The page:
There, all the way at the end of the hall, I could see my husband trying to stand up. Two other neighbors had come out to help him. The hallway felt a mile long. The attackers, two of them, had ripped his backpack apart. One neighbor had gone down the stairs a bit, collecting pens and keys and such. Another was helping my husband steady himself.
By the time I got to him, he looked deep into me. I knew then why the voice had been at once unrecognizable and familiar. It had come from my husband, but it was no voice I had ever heard him use before. It was his primal scream—somehow, after 13 years of marriage and three children, my calm, serene husband had never before found the need to use it. “Are you okay?” I squeaked out.
“Are you?” he asked. “The kids? Did any of you see anything? Did you hear anything? I tried to run out a different door so you wouldn’t see or hear.”
That’s when I lost it. While being attacked, he’d tried to find a way out of the building so we would not have to hear him or see him. That’s when the kids came running. That’s when the puppy broke loose from our rattled neighbor—the neighbor, I need to repeat, holding her newborn baby.
I knew why the voice had been at once unrecognizable and familiar. It had come from my husband, but it was no voice I had ever heard him use before. It was his primal scream.
The two men had only managed to get Pete’s phone, which they wrestled from him while he did everything possible not to fall. Ultimately, they slammed him down, knees first to the ground, took it, and upon witnessing four different doors open, ran like crazy. By the time the police had arrived, they were long gone.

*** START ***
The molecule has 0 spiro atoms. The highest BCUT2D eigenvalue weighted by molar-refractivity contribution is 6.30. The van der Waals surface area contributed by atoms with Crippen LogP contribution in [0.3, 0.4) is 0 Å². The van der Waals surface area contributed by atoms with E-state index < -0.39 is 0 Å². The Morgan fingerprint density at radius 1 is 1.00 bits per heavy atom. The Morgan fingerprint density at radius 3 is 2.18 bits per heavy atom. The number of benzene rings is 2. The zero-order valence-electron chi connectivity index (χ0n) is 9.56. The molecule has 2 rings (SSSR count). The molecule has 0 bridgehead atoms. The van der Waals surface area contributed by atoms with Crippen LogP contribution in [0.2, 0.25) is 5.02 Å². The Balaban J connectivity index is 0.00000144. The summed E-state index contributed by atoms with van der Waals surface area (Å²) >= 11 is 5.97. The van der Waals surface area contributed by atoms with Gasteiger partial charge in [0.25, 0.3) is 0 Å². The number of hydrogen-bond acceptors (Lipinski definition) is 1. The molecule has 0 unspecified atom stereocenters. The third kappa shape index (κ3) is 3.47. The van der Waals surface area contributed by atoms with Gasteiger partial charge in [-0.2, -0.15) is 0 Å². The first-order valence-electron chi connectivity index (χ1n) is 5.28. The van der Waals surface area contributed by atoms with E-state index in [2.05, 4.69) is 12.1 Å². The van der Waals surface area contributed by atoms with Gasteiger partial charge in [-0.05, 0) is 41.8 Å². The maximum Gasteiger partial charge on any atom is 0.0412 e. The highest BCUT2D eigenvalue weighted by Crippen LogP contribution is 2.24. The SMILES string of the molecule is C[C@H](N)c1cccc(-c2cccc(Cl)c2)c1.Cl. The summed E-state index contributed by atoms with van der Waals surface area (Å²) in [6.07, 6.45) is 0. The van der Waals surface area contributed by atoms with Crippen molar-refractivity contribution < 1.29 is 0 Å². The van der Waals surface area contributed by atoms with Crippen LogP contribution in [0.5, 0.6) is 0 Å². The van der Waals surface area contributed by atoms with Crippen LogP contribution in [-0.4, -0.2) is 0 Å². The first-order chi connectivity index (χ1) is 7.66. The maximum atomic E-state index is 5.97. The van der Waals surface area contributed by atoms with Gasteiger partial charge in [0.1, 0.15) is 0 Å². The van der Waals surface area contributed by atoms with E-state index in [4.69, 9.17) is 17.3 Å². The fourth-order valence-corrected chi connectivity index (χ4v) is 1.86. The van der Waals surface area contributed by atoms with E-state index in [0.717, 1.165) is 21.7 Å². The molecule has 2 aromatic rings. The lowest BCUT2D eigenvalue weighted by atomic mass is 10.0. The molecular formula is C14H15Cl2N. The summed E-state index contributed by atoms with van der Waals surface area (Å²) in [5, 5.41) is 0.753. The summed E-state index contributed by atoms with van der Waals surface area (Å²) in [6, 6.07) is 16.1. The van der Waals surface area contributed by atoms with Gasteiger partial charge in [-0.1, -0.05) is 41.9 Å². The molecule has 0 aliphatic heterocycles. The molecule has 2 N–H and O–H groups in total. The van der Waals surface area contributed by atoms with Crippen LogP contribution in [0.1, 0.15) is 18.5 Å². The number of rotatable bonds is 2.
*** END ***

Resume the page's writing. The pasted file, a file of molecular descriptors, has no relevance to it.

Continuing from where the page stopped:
The police told us there had been a few robberies on our block that month. They suspected the burglars were watching our buildings and taking note of when people came and went. Since my husband took the same train home every day, he always arrived at that door around the same time (indeed, our puppy must have sensed them watching because he never barked at that hour again). He was an easy target.
You might think this event has permanently scarred us. It did cause some sleepless nights at first. We had a few therapy sessions to process the experience. And we still sometimes shudder when we talk about it.
But there was a more important lesson that stays with us when we think of the night my husband, my children’s father, was attacked in our building: We humans need each other. We need community.
As I learned in bits and pieces over the following few weeks, while I was calling the police, every single neighbor on our floor who was home had come out to help whoever was screaming—a couple in their seventies, the mom with her newborn baby, another couple in their sixties, my single neighbor with the headache, who had lived in the building since it was built 45 years before. A few from one floor up even came down as soon as they could.
Never have I felt more safe than I did sitting there, surrounded by my neighbors, talking about how my husband had just been attacked.